David H. Song, MD, MBA, FACS, discusses breast cancer care and the fundamentals of reconstruction.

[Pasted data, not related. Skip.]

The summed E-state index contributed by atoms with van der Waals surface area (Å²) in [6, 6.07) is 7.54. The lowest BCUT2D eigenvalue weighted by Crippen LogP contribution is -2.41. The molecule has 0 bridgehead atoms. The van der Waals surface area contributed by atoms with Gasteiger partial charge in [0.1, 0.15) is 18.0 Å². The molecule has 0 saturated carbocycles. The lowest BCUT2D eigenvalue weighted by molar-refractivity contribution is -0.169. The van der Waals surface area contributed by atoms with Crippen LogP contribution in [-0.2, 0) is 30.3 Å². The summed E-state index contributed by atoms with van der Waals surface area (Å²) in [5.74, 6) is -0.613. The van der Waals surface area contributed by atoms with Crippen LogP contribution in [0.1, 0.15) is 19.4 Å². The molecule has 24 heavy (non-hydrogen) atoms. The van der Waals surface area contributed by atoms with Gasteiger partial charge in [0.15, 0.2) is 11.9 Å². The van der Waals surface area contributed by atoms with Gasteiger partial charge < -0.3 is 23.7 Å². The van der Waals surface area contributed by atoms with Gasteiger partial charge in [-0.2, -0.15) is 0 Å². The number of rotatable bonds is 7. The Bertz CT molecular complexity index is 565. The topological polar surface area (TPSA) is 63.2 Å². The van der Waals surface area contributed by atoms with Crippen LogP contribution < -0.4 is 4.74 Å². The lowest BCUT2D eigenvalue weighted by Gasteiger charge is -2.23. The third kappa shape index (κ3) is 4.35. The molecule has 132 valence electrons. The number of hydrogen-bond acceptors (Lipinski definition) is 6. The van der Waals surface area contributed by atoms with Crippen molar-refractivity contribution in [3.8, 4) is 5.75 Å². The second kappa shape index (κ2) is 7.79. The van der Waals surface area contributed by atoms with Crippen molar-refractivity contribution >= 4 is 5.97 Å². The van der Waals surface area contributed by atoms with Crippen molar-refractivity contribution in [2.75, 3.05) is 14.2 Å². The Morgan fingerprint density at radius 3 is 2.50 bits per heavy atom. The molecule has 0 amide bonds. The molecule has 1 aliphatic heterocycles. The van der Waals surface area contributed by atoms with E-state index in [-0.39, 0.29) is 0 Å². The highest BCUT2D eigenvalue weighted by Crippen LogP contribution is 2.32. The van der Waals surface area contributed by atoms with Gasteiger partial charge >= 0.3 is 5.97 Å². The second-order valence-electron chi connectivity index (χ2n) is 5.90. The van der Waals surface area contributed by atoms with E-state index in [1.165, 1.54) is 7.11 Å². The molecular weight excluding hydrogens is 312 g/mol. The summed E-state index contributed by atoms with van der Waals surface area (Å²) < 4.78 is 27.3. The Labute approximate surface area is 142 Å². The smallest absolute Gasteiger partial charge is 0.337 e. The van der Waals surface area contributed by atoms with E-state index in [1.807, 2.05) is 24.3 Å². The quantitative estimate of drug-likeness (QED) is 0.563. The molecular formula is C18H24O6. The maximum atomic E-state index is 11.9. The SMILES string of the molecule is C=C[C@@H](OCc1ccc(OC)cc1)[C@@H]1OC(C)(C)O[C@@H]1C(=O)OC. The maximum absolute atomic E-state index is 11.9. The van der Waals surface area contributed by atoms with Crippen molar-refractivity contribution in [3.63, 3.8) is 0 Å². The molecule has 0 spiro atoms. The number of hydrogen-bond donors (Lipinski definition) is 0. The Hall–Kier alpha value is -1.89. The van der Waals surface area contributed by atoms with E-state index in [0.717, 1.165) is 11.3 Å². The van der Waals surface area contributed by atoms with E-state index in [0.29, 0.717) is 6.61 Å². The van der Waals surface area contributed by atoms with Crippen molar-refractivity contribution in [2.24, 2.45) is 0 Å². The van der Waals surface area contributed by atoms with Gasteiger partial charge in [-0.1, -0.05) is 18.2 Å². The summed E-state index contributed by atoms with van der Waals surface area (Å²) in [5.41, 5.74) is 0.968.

DR. DAVID SONG: Hello. My name is David Song. I'm the Cynthia Child professor of surgery, chief of plastic and reconstructive surgery, vice chairman for the Department of Surgery, and the associate dean for continuing medical education. I'll be discussing the state of the art in breast cancer care as it pertains to breast reconstruction. I have no disclosures. We're going to review oncoplastic reconstruction, implant-based reconstruction, and then a few of these flaps that we use routinely at the University of Chicago Medicine. First and foremost, oncoplastic reconstruction. This is a new field of reconstruction, relatively speaking, that allows a plastic surgeon to reconstruct lumpectomy defects. Everything else we may be talking about is covering the topic of mastectomy reconstruction, or full breast reconstruction. This is partial reconstruction. Breast conservation. Here's actually the problem. When a tumor is in the lower half of the breast and the tumor is removed, the patient is given radiation, which is once again equivalent to a mastectomy alone, this can happen, particularly if it's in the lower pole of the breast. When this happens, this is a disturbing outcome, given the fact that the patient has been cured of cancer and yet the outcome is suboptimal. So how do we prevent this? Well, in the face of radiation after the defect has occurred, trying to reconstruct this with a flap falls very short, as you can see in the bottom half of the screen, because of the junction between the radiated breast and then the supple, soft, nonradiated flap that we've placed in juxtaposition to the breast to reconstruct it. You can see that that junction is quite obvious and thus precludes an aesthetically pleasing result. So with the help of our radiology colleagues and accurate imaging, we're able to afford immediate lumpectomy reconstruction after the tumor has been removed. That three-dimensional MRI gives us a road map to where the margins are. And after the tumor is precisely removed and the margins are clear, we're able to reconstruct the defect much like this, using the principles of plastic surgery. Now let me back up for moment and say that most patients with a tumor like this would be closed. Patient would then fill with a saroma. And after the saroma gets absorbed and the patient's given radiation, the slide that I showed two slides ago would be the outcome of this patient. But when we intervene early, before the radiation hits, before the saroma is created, we're able to have a result much like this on the left-hand side of the screen. The patient's right breast, which is on the left-hand side of the screen, is a breast that we've reconstructed before radiation. And here is an outcome six months after the radiation effects have taken place. So as you can see, the contour of the breast is aesthetically restored. The shape, the volume, is acceptable. And most importantly, this is done without additive delay of the cancer treatment. Similarly, in a patient where the tumor is an inferior pole, as you can see in the bottom half of the right-hand side of the screen, the highlighted region is actually the breast cancer. We're able to, with proper imaging, estimate the volume of the defect and allow for a timely reconstruction immediately in the setting of the lumpectomy, as opposed to having to wait. Even in smaller-breasted patients, rearrangement of the tissues can prove ultimately optimal, as you can see in the right-hand side of your screen. The patient's left breast, which is, once again, on the right-hand side of the screen, is the reconstructed breast six months after the last dose of radiation. As you can see, the shape has not only been restored, but occasionally can actually be enhanced, and without additive surgery from other parts of the body or without implants. We've covered oncoplastic reconstruction. I'm going to go through options in implant-based reconstruction. Then cover abdominal flap options. And hopefully we'll be able to cover one more flap. Tissue expander-based reconstruction, or what we call alloplastic reconstruction, is probably the most common method of reconstruction in the United States. It's the least invasive. And the reconstructive goal's here, once again, really to create a mound, provide symmetry in clothing, and with a minimal amount of recovery time. So after the mastectomy is done and expanders placed underneath the muscle, oftentimes we use an acellular dermal matrix, which is human skin that's been extracted of all its identity and contents and immunogenicity. And that supports the lower pole of the breast in an internal hammock type of strategy, as you can see in the pictures below. The head is to the bottom of the screen. The feet are to the top of the screen. And the pectoralis major muscle of the right breast is being elevated in order to accommodate the tissue expander. So the acellular dermal matrix, which is human skin, cadaver skin that's been removed and devoid of all immunogenicity, is in place in the lower pole of the breast and sutured so that it provides an internal support or a hammock type effect for the expander. The expander is in place in this pocket . And the pectoralis major muscle is then sutured to the acellular dermal matrix. And immediate expansion is then possible with the help of a magnet to find the port. And as you can see here in this patient, here she is after bilateral mastectomies with tissue expanders that are placed. And now she's ready for the tissue expanders to be removed and the permanent implants to be placed. We've been one of the first groups, at University of Chicago Medicine, to provide nipple-sparing techniques in the Midwest. We prefer to do this through an inframammary approach, thereby optimizing the aesthetic outcome. And here's a representative patient, where she has had a right mastectomy. So this is on the left side of your screen. Through an inframammary approach and an implant-based reconstruction. The patient preferred to be enhanced. And so as you can see that the left normal breast has been enhanced to provide symmetry and a result that does not have the sequelae of cancer surgery but perhaps has been replaced with something more aesthetic, giving us an optimal outcome. So now I'm going to talk about flaps that are used from the back. And this is what's called the thoracodorsal artery perforator flap. Many of my colleagues use the latissimus flap, and many would be familiar with that. We at the University of Chicago Medicine prefer not to sacrifice muscle. And this is a technique to do so. And taking the skin and fat from the back without sacrificing muscle and the innervated muscle and function that would be sacrificed if the latissimus muscle is taken. So the fat is then harvested through this technique. So as you can see that this is the patient's back. And there's a tremendous amount of skin and fat that can be harvested while sparing the latissimus and the functioning of the latissimus muscle. The flap is then elevated and then interpolated into the breast. And in a situation where the abdominal donor site is not available, this isn't actually a choice option for us to restore the skin and the shape with an implant. In the patient in the upper right-hand corner of the screen, you can see that that's the final outcome prior to nipple reconstruction. And the paddle of skin is actually from the back. And her latissimus muscle is spared. And here is our actual donor site. And the favorable donor site and the scar position is another testament to the advantage of this technique. Here's another lady who previously had a latissimus flap reconstruction on her right side. And she comes with the unfortunate circumstance of having a secondary breast cancer on the left side. And in this situation, we're able to spare her latiss and use a thoracodorsal artery perforator flap, giving us a very similar outcome without the destruction of her latissimus muscle. So I'm going to move on to autologous breast reconstruction using the abdominal-based flaps. And this has become an evolution since the early '80s, where the entire muscle is taken, to in the late '80s, where a free tissue transfer is then utilized by removing only a portion of the muscle, to the early '90s, where the vessels are taken and the skin and fat only, and the muscle is spared. And then, shortly thereafter, the superficial inferior epigastric artery flap, where the blood vessel is in a different plane and not associated with the rectus muscle, thereby providing the same amount of skin and fat from the lower abdomen without ever touching the musculoskeletal system of the lower abdomen. So this is my personal experience through 2010. And that was a while ago. But I've probably done over 1,000 of these now. And you can see that with these anastomoses, I prefer to go into the internal mammary system. And here is an actual close up under the microscope of the artery to the right and the vein to the left. These are 9-0 sutures that allow us to restore blood into these flaps. Here are some representative examples. This is an old patient from a while back, who had right breast DCIS. So this is on the left-hand side of your screen. The deep inferior gastric vessels are then dissected through a muscle-sparing technique. And you're able to actually see that this is not a deep flap, but a muscle-sparing flap where just a small swatch of muscle is taken and the rest of the muscle, which remains innervated, remains, thereby not disrupting the integrity of the abdominal wall. And here's her result right on the table. And here's her result after nipple reconstruction and tattooing, which is approximately six years later. Same patient pre- and post-op. Here's another situation where we're sparing the muscle, doing an immediate reconstruction in a reduction pattern, once again to try to take the sequelae of breast cancer away and replace it with something that's more acceptable, as in a reduction or a mastopexy. Her left breast, which is on the right side of the screen, is the reconstructed breast. Her right breast, which is on the left side of the screen, is a reduced breast. And you can see the abdominal donor site. Here's another view of the reconstructed breast after nipple construction and tattooing. And as you can see, the breast is enhanced, lifted. And the abdominal contour has been smoothed, without the bulge that is seen for a patient that has had multiple children. Now on to the DIEP flap. This is the operation that I perform the most. And you can see that this is a flap where we take no muscle at all. And in the center of the screen, you see the blood vessels going right into the skin and the fat while sparing the muscles to the side. This allows for maximal harvest of the skin and fat for breast reconstruction with minimal donor site morbidity. Here's a patient that's representative. On her right side, which on the left side of the screen, is that she had a mastopexy to match the left side, which is the fully reconstructed breast. And she's only two weeks after the nipple construction here. So you actually see the contours of the sutures. Here's another view of that same patient. And a final view in the lateral of that same patient after nipple construction. Here's a situation where a patient had BRCA gene mutation. And she had a bilateral DIEP flap and nipple tattooing. And so in a patient like this, with some amount of ptosis, we're able to do a reduction pattern and replace the sequelae of breast cancer and mastectomy reconstruction with something that's more acceptable and common as any lift or a mastopexy. And here's that lateral view, with the nipple in the optimal position. Finally, the flap that I prefer the most beyond the DIEP flap is the superficial inferior epigastric artery flap, which as a blood vessel that's above the plane or superficial to the muscular aponeurotic system, and thereby, when a patient has this anatomy, and about 30% of the time for our experience, we're able to harvest the flap much quicker and with very minimal pain because this is not touching the fascia of the abdominal wall. So here you can see that the superficial inferior epigastric artery is to the bottom of the screen. And the vein is to the top of the screen. Here's a close-up view of that anatomy, where the red string is around the artery and the blue is around the vein. And this blood vessel allows for the perfusion and drainage of a hemi-abdominal flap. So here is a situation where a patient had bilateral SIEA flaps and bilateral reconstruction. It also helps that the patient lost about 30 pounds post-op. But you can see that the abdominal donor site is akin to an abdominoplasty. And the breast reconstruction is an acceptable outcome that's long lasting without revision. Final example of that is this lady with bilateral SIEA flaps where we're able to harvest the lower half of the abdomen, divide that in half, and each half goes to reconstruct each breast. And here she is approximately eight months after surgery. She preferred not to have nipples, but just a three-dimensional tattooing. And you can see that the contour of her abdominal region is enhanced. And a stable, soft, natural reconstruction is afforded for the long term. She also lost a significant amount of weight post-op to enhance her final result. So we've covered oncoplastic construction. We've covered alloplastic reconstruction using acellular dermal matrix. We've then covered the thoracodorsal artery perforator flap in lieu of the latissimus flap. Finally, we went to the abdominal-based regions, covering the deep inferior epigastric perforator flap, the superficial inferior epigastric artery perforator flap. And finally, I'll end with the vertical upper gracilis flap. So when patients don't have options from the abdomen, we're able to then harvest from the medial thigh. And here is a situation where a patient similarly had very little fat from the abdomen. We're able to harvest this from the medial thigh and afford a soft tissue reconstruction without implants that's long-lasting and stable. I'll end with the gluteal artery perforator flap. This is a flap that we use not infrequently. But to me, in my hands, I prefer the other flaps prior to going to the gluteal artery side because it requires a shift in position of the patient and is not optimal for me. Here is a situation where a patient had a gluteal artery perforator flap reconstruction. And you can see that her donor site is here. The scar can be quite favorable and hidden in a bikini and affords a complete mastectomy reconstruction. The downsides are there is pain on the backside and the character of the fat from the buttock region is not as supple and soft as that from the lower abdominal region or from the medial thighs. Appreciate your focus and the time that you've allowed for this presentation. Thank you very much.